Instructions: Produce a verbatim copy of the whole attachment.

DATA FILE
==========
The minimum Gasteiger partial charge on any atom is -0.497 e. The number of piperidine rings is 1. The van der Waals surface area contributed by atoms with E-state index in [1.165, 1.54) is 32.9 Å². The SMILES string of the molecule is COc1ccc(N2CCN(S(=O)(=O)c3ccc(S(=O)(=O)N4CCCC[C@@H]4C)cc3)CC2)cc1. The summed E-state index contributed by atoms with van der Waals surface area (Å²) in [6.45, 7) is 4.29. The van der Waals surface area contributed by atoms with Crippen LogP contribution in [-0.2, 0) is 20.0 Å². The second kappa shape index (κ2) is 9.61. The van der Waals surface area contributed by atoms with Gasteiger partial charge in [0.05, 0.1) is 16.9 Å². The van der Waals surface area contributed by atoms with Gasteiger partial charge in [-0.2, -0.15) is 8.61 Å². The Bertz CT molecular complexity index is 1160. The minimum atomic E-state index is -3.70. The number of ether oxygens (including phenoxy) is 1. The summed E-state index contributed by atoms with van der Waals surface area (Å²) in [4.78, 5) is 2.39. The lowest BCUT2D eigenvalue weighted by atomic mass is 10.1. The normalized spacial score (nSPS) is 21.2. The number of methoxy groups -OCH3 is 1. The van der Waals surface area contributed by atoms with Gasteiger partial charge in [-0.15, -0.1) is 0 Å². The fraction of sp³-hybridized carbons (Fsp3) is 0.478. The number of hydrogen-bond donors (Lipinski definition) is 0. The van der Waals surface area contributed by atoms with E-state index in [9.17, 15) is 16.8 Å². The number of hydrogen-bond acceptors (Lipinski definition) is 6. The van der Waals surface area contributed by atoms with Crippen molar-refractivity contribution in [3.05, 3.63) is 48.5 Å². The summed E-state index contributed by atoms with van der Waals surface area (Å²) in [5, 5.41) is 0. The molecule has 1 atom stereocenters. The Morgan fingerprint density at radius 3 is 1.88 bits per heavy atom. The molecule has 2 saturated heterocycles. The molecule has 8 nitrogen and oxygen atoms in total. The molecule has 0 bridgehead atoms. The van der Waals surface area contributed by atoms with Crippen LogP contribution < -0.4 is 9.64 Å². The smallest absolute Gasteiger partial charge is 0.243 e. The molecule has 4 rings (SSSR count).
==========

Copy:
The minimum Gasteiger partial charge on any atom is -0.497 e. The number of piperidine rings is 1. The van der Waals surface area contributed by atoms with E-state index in [1.165, 1.54) is 32.9 Å². The SMILES string of the molecule is COc1ccc(N2CCN(S(=O)(=O)c3ccc(S(=O)(=O)N4CCCC[C@@H]4C)cc3)CC2)cc1. The summed E-state index contributed by atoms with van der Waals surface area (Å²) in [6.45, 7) is 4.29. The van der Waals surface area contributed by atoms with Crippen LogP contribution in [-0.2, 0) is 20.0 Å². The second kappa shape index (κ2) is 9.61. The van der Waals surface area contributed by atoms with Gasteiger partial charge in [0.05, 0.1) is 16.9 Å². The van der Waals surface area contributed by atoms with Gasteiger partial charge in [-0.2, -0.15) is 8.61 Å². The Bertz CT molecular complexity index is 1160. The minimum atomic E-state index is -3.70. The number of ether oxygens (including phenoxy) is 1. The summed E-state index contributed by atoms with van der Waals surface area (Å²) in [4.78, 5) is 2.39. The lowest BCUT2D eigenvalue weighted by atomic mass is 10.1. The normalized spacial score (nSPS) is 21.2. The number of methoxy groups -OCH3 is 1. The van der Waals surface area contributed by atoms with Gasteiger partial charge in [-0.15, -0.1) is 0 Å². The fraction of sp³-hybridized carbons (Fsp3) is 0.478. The number of hydrogen-bond donors (Lipinski definition) is 0. The van der Waals surface area contributed by atoms with E-state index in [9.17, 15) is 16.8 Å². The number of hydrogen-bond acceptors (Lipinski definition) is 6. The van der Waals surface area contributed by atoms with Crippen molar-refractivity contribution in [3.05, 3.63) is 48.5 Å². The summed E-state index contributed by atoms with van der Waals surface area (Å²) in [5, 5.41) is 0. The molecule has 1 atom stereocenters. The Morgan fingerprint density at radius 3 is 1.88 bits per heavy atom. The molecule has 2 saturated heterocycles. The molecule has 8 nitrogen and oxygen atoms in total. The molecule has 0 bridgehead atoms. The van der Waals surface area contributed by atoms with Crippen LogP contribution < -0.4 is 9.64 Å². The smallest absolute Gasteiger partial charge is 0.243 e. The molecule has 4 rings (SSSR count).